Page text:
How Trauma of War Hits U.S. Troops - Spokane, North Idaho News & Weather KHQ.com

How Trauma of War Hits U.S. Troops

FORWARD OPERATING BASE BOSTICK, Afghanistan — More than half a year after one of the deadliest battles ever waged by U.S. forces in Afghanistan, the men of Bravo Troop, 3rd Squadron, 61st Cavalry are still fighting in — and with — their memories.

They cannot forget Oct. 3, 2009. On that day, 300 insurgents attacked two outposts in eastern Afghanistan manned by 72 soldiers, sparking a 12-hour fight. By nightfall, eight U.S. soldiers were dead. Three days later, the outposts were closed.

Like so many of their comrades, they suffer from mental trauma. Nearly 20 percent of the 1.6 million troops who had returned from Iraq and Afghanistan reported symptoms of post-traumatic stress or major depression, according to a 2008 study by Rand Corp.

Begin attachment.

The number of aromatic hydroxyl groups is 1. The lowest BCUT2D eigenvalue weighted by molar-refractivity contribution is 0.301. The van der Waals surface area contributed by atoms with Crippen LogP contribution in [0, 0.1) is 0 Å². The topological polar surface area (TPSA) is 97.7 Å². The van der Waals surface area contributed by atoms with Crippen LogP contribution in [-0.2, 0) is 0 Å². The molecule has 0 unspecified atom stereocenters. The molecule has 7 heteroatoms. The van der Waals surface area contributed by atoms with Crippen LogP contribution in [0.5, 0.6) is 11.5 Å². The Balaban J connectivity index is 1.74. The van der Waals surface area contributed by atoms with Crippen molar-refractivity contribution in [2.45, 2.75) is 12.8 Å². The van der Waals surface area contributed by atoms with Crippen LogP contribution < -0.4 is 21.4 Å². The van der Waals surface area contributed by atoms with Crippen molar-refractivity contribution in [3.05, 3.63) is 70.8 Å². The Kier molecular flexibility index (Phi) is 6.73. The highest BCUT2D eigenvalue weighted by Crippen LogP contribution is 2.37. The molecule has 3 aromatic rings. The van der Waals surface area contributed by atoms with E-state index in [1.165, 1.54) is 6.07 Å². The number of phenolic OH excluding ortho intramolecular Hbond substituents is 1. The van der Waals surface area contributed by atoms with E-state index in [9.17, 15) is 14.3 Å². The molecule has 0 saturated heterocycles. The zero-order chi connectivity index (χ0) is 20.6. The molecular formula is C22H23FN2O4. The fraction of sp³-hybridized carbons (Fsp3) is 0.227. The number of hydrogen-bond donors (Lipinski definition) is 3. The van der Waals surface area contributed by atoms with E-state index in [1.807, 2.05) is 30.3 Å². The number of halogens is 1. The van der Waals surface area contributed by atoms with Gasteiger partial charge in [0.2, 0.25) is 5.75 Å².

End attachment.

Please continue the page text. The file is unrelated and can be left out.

Only slightly more than half of those sought treatment. So more and more, the army is bringing treatment to them whether they ask for it or not.

*Click here to read the full story from MSNBC

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